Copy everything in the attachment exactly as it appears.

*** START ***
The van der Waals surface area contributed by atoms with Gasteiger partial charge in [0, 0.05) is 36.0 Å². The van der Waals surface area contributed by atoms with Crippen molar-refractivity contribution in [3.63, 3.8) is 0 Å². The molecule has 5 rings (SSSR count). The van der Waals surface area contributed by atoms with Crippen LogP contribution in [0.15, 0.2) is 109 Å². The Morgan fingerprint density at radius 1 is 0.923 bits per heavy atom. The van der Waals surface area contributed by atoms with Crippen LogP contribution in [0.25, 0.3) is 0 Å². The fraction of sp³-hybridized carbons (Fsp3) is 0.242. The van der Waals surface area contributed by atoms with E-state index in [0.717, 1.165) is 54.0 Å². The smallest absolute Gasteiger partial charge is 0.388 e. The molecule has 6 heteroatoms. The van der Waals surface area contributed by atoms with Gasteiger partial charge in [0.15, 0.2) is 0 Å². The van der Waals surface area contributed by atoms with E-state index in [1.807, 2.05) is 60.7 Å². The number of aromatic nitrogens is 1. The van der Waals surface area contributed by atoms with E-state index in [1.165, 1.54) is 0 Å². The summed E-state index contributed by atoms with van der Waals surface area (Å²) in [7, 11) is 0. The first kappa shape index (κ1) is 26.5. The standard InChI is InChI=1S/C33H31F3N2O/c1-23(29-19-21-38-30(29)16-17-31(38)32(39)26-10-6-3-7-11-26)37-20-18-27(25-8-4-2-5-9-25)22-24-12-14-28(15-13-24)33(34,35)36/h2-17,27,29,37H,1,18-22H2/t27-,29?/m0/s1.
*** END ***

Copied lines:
The van der Waals surface area contributed by atoms with Gasteiger partial charge in [0, 0.05) is 36.0 Å². The van der Waals surface area contributed by atoms with Crippen molar-refractivity contribution in [3.63, 3.8) is 0 Å². The molecule has 5 rings (SSSR count). The van der Waals surface area contributed by atoms with Crippen LogP contribution in [0.15, 0.2) is 109 Å². The Morgan fingerprint density at radius 1 is 0.923 bits per heavy atom. The van der Waals surface area contributed by atoms with Crippen LogP contribution in [0.25, 0.3) is 0 Å². The fraction of sp³-hybridized carbons (Fsp3) is 0.242. The van der Waals surface area contributed by atoms with E-state index in [0.717, 1.165) is 54.0 Å². The smallest absolute Gasteiger partial charge is 0.388 e. The molecule has 6 heteroatoms. The van der Waals surface area contributed by atoms with Gasteiger partial charge in [0.15, 0.2) is 0 Å². The van der Waals surface area contributed by atoms with E-state index in [1.807, 2.05) is 60.7 Å². The number of aromatic nitrogens is 1. The van der Waals surface area contributed by atoms with E-state index in [1.165, 1.54) is 0 Å². The summed E-state index contributed by atoms with van der Waals surface area (Å²) in [7, 11) is 0. The first kappa shape index (κ1) is 26.5. The standard InChI is InChI=1S/C33H31F3N2O/c1-23(29-19-21-38-30(29)16-17-31(38)32(39)26-10-6-3-7-11-26)37-20-18-27(25-8-4-2-5-9-25)22-24-12-14-28(15-13-24)33(34,35)36/h2-17,27,29,37H,1,18-22H2/t27-,29?/m0/s1.